What are your views on climate change?
A.N: “It is changing very fast, it is one of the great forces that is changing humanity, it may already have impacted our lives in ways that we haven’t even recognised. It is an amazing story of how the human race has come to a stage where they have changed the environment of the planet on which they live. If you think about it that’s an awesome statement: I have the ability through my actions to change the planet; and that is what we have done. The implications of that now have to be borne by us and future generations. Climate will be a major force in the future of Pakistan because Pakistan is particularly climate dependent. We don’t realise this. Only when the floods happen we realise how climate dependent we are. We are a country built around a river. When you have climate change the river changes and our fate is dependent on a waterway. Our history and civilisation developed around this waterway. That waterway is dependent on the glaciers and the glaciers are dependent on the monsoons. So climate is one of those grand forces that change humanity. If you look at human history, why some civilisations rise and fall, it is usually due to floods, famines, and climatic forces. The grand stories of history are written in the language of climate.”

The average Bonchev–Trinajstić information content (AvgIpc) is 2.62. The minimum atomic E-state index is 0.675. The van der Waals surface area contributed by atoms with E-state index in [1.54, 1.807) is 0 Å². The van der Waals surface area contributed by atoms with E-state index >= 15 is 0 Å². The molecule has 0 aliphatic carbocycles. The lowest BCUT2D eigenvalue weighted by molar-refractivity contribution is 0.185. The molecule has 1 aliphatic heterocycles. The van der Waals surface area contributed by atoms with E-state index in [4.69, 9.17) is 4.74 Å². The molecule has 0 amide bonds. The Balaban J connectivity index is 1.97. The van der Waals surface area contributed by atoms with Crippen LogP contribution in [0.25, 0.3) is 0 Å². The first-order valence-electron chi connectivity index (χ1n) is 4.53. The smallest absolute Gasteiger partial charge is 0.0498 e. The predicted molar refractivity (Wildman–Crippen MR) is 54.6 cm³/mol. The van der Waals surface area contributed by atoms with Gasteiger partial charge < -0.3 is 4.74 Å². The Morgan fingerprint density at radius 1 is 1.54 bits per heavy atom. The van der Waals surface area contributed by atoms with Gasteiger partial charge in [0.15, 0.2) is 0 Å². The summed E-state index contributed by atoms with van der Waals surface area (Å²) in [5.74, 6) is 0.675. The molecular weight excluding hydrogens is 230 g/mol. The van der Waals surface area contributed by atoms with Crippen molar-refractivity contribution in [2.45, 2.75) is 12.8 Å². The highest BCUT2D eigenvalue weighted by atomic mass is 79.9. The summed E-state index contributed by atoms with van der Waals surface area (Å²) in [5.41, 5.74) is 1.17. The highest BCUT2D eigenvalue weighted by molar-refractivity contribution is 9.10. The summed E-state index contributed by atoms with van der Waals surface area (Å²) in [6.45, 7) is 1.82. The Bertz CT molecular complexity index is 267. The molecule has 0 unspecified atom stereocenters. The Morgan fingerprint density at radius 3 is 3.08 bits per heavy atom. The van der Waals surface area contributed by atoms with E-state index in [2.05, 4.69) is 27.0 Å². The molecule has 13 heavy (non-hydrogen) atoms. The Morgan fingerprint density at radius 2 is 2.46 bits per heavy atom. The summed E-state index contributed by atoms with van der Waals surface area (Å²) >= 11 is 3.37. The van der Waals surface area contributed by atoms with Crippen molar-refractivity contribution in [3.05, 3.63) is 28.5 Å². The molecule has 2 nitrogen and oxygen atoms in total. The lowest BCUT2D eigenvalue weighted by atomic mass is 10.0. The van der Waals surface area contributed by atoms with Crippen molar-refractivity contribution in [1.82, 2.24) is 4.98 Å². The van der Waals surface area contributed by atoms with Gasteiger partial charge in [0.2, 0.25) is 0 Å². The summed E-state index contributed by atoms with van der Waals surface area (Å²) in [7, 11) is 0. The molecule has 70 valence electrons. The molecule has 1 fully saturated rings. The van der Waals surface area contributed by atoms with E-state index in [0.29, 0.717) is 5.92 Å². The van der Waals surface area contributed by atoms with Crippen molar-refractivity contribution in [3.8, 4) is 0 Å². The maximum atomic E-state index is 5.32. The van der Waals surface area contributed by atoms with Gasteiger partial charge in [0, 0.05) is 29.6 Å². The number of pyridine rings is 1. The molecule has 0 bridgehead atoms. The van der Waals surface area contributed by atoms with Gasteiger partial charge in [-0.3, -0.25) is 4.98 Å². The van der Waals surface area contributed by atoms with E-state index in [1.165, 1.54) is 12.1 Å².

On the international relations and diplomacy side, what key policy recommendations do you feel are important for Pakistan and South Asia?